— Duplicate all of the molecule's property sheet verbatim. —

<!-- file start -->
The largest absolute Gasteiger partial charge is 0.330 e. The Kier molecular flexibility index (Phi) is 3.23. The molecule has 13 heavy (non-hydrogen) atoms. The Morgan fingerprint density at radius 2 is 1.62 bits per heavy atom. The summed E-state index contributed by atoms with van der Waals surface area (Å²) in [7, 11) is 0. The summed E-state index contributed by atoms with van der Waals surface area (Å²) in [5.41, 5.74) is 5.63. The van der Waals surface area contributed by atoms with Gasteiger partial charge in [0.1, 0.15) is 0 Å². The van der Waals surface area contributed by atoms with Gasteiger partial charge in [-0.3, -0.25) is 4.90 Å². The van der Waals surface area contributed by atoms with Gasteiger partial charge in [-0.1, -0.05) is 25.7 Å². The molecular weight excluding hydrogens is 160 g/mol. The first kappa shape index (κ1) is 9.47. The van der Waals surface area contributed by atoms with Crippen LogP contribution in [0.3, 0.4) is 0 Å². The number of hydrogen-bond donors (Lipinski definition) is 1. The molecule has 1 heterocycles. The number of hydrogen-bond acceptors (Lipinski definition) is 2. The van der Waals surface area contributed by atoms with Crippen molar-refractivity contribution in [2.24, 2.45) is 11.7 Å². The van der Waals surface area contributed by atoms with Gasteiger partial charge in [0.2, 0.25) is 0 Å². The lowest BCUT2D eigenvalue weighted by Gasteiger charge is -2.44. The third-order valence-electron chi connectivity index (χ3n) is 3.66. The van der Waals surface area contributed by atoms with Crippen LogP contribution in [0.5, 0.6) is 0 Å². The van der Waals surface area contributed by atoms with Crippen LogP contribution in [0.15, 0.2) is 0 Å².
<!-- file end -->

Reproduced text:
The largest absolute Gasteiger partial charge is 0.330 e. The Kier molecular flexibility index (Phi) is 3.23. The molecule has 13 heavy (non-hydrogen) atoms. The Morgan fingerprint density at radius 2 is 1.62 bits per heavy atom. The summed E-state index contributed by atoms with van der Waals surface area (Å²) in [7, 11) is 0. The summed E-state index contributed by atoms with van der Waals surface area (Å²) in [5.41, 5.74) is 5.63. The van der Waals surface area contributed by atoms with Gasteiger partial charge in [0.1, 0.15) is 0 Å². The van der Waals surface area contributed by atoms with Gasteiger partial charge in [-0.3, -0.25) is 4.90 Å². The van der Waals surface area contributed by atoms with Gasteiger partial charge in [-0.1, -0.05) is 25.7 Å². The molecular weight excluding hydrogens is 160 g/mol. The first kappa shape index (κ1) is 9.47. The van der Waals surface area contributed by atoms with Crippen LogP contribution in [0.3, 0.4) is 0 Å². The number of hydrogen-bond donors (Lipinski definition) is 1. The molecule has 1 heterocycles. The number of hydrogen-bond acceptors (Lipinski definition) is 2. The van der Waals surface area contributed by atoms with Crippen molar-refractivity contribution in [2.24, 2.45) is 11.7 Å². The van der Waals surface area contributed by atoms with Gasteiger partial charge in [0.2, 0.25) is 0 Å². The lowest BCUT2D eigenvalue weighted by Gasteiger charge is -2.44. The third-order valence-electron chi connectivity index (χ3n) is 3.66. The van der Waals surface area contributed by atoms with Crippen LogP contribution in [0.5, 0.6) is 0 Å². The van der Waals surface area contributed by atoms with Crippen LogP contribution in [0.15, 0.2) is 0 Å².